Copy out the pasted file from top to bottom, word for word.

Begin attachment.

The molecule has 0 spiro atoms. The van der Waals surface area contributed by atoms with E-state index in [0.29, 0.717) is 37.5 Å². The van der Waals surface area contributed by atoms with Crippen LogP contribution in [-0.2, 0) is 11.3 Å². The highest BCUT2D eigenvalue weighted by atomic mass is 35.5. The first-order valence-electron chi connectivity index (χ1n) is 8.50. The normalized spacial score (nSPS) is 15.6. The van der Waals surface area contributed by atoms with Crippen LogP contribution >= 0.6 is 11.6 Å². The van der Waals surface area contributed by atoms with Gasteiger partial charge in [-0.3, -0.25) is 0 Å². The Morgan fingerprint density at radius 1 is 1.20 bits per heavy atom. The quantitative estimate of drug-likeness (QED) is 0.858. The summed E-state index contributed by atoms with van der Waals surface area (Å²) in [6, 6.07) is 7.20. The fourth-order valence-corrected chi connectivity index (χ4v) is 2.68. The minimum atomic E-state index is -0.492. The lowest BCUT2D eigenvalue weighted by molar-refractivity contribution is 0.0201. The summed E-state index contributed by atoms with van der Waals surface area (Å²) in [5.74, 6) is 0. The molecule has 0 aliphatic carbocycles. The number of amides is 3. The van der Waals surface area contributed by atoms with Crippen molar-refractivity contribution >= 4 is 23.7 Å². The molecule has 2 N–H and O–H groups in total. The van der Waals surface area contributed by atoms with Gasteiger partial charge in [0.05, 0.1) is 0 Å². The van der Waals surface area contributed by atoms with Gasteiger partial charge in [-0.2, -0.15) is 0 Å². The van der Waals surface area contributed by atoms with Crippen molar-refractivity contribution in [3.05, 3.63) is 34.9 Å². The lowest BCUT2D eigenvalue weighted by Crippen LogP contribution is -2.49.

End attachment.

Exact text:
The molecule has 0 spiro atoms. The van der Waals surface area contributed by atoms with E-state index in [0.29, 0.717) is 37.5 Å². The van der Waals surface area contributed by atoms with Crippen LogP contribution in [-0.2, 0) is 11.3 Å². The highest BCUT2D eigenvalue weighted by atomic mass is 35.5. The first-order valence-electron chi connectivity index (χ1n) is 8.50. The normalized spacial score (nSPS) is 15.6. The van der Waals surface area contributed by atoms with Crippen LogP contribution >= 0.6 is 11.6 Å². The van der Waals surface area contributed by atoms with Gasteiger partial charge in [-0.3, -0.25) is 0 Å². The Morgan fingerprint density at radius 1 is 1.20 bits per heavy atom. The quantitative estimate of drug-likeness (QED) is 0.858. The summed E-state index contributed by atoms with van der Waals surface area (Å²) in [6, 6.07) is 7.20. The fourth-order valence-corrected chi connectivity index (χ4v) is 2.68. The minimum atomic E-state index is -0.492. The lowest BCUT2D eigenvalue weighted by molar-refractivity contribution is 0.0201. The summed E-state index contributed by atoms with van der Waals surface area (Å²) in [5.74, 6) is 0. The molecule has 0 aliphatic carbocycles. The number of amides is 3. The van der Waals surface area contributed by atoms with Crippen molar-refractivity contribution >= 4 is 23.7 Å². The molecule has 2 N–H and O–H groups in total. The van der Waals surface area contributed by atoms with Gasteiger partial charge in [0.05, 0.1) is 0 Å². The van der Waals surface area contributed by atoms with Gasteiger partial charge in [-0.2, -0.15) is 0 Å². The van der Waals surface area contributed by atoms with Crippen molar-refractivity contribution in [3.05, 3.63) is 34.9 Å². The lowest BCUT2D eigenvalue weighted by Crippen LogP contribution is -2.49.